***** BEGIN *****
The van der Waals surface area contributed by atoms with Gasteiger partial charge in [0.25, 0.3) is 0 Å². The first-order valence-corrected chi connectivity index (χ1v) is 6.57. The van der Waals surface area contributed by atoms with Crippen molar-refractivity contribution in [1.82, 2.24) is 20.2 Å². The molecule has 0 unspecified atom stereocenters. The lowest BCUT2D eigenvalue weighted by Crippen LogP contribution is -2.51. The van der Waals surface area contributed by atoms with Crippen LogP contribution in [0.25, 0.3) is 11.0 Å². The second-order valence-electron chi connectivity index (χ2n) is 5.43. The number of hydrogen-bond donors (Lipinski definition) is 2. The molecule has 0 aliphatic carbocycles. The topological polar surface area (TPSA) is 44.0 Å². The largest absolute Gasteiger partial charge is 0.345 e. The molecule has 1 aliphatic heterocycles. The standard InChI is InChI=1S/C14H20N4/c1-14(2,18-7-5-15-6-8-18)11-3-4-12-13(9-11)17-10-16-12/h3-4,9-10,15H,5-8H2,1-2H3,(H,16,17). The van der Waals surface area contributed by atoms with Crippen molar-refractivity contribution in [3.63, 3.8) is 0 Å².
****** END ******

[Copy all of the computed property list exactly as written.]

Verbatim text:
The van der Waals surface area contributed by atoms with Gasteiger partial charge in [0.25, 0.3) is 0 Å². The first-order valence-corrected chi connectivity index (χ1v) is 6.57. The van der Waals surface area contributed by atoms with Crippen molar-refractivity contribution in [1.82, 2.24) is 20.2 Å². The molecule has 0 unspecified atom stereocenters. The lowest BCUT2D eigenvalue weighted by Crippen LogP contribution is -2.51. The van der Waals surface area contributed by atoms with Crippen LogP contribution in [0.25, 0.3) is 11.0 Å². The second-order valence-electron chi connectivity index (χ2n) is 5.43. The number of hydrogen-bond donors (Lipinski definition) is 2. The molecule has 0 aliphatic carbocycles. The topological polar surface area (TPSA) is 44.0 Å². The largest absolute Gasteiger partial charge is 0.345 e. The molecule has 1 aliphatic heterocycles. The standard InChI is InChI=1S/C14H20N4/c1-14(2,18-7-5-15-6-8-18)11-3-4-12-13(9-11)17-10-16-12/h3-4,9-10,15H,5-8H2,1-2H3,(H,16,17). The van der Waals surface area contributed by atoms with Crippen molar-refractivity contribution in [3.63, 3.8) is 0 Å².